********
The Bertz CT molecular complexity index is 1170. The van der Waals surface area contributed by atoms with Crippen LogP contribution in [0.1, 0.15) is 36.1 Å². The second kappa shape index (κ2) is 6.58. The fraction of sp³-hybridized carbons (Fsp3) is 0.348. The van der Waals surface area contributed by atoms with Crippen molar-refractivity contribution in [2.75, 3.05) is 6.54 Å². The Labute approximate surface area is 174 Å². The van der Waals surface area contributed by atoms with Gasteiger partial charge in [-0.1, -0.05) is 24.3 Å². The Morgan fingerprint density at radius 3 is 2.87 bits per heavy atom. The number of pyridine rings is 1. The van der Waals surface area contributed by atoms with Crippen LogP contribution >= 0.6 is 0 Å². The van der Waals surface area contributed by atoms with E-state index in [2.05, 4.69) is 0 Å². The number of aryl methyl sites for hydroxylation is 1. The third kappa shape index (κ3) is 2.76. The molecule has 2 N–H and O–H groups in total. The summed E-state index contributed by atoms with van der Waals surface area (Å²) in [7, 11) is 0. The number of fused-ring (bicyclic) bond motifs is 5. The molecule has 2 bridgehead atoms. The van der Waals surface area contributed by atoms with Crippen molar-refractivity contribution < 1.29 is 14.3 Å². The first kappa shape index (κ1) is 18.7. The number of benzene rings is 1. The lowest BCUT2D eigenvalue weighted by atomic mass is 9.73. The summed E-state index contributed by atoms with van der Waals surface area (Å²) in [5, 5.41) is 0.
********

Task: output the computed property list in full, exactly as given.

The Bertz CT molecular complexity index is 1170. The van der Waals surface area contributed by atoms with Crippen LogP contribution in [0.1, 0.15) is 36.1 Å². The second kappa shape index (κ2) is 6.58. The fraction of sp³-hybridized carbons (Fsp3) is 0.348. The van der Waals surface area contributed by atoms with Crippen molar-refractivity contribution in [2.75, 3.05) is 6.54 Å². The Labute approximate surface area is 174 Å². The van der Waals surface area contributed by atoms with Gasteiger partial charge in [-0.1, -0.05) is 24.3 Å². The Morgan fingerprint density at radius 3 is 2.87 bits per heavy atom. The number of pyridine rings is 1. The van der Waals surface area contributed by atoms with Crippen LogP contribution >= 0.6 is 0 Å². The van der Waals surface area contributed by atoms with E-state index in [2.05, 4.69) is 0 Å². The number of aryl methyl sites for hydroxylation is 1. The third kappa shape index (κ3) is 2.76. The molecule has 2 N–H and O–H groups in total. The summed E-state index contributed by atoms with van der Waals surface area (Å²) in [7, 11) is 0. The number of fused-ring (bicyclic) bond motifs is 5. The molecule has 2 bridgehead atoms. The van der Waals surface area contributed by atoms with Crippen molar-refractivity contribution < 1.29 is 14.3 Å². The first kappa shape index (κ1) is 18.7. The number of benzene rings is 1. The lowest BCUT2D eigenvalue weighted by atomic mass is 9.73. The summed E-state index contributed by atoms with van der Waals surface area (Å²) in [5, 5.41) is 0.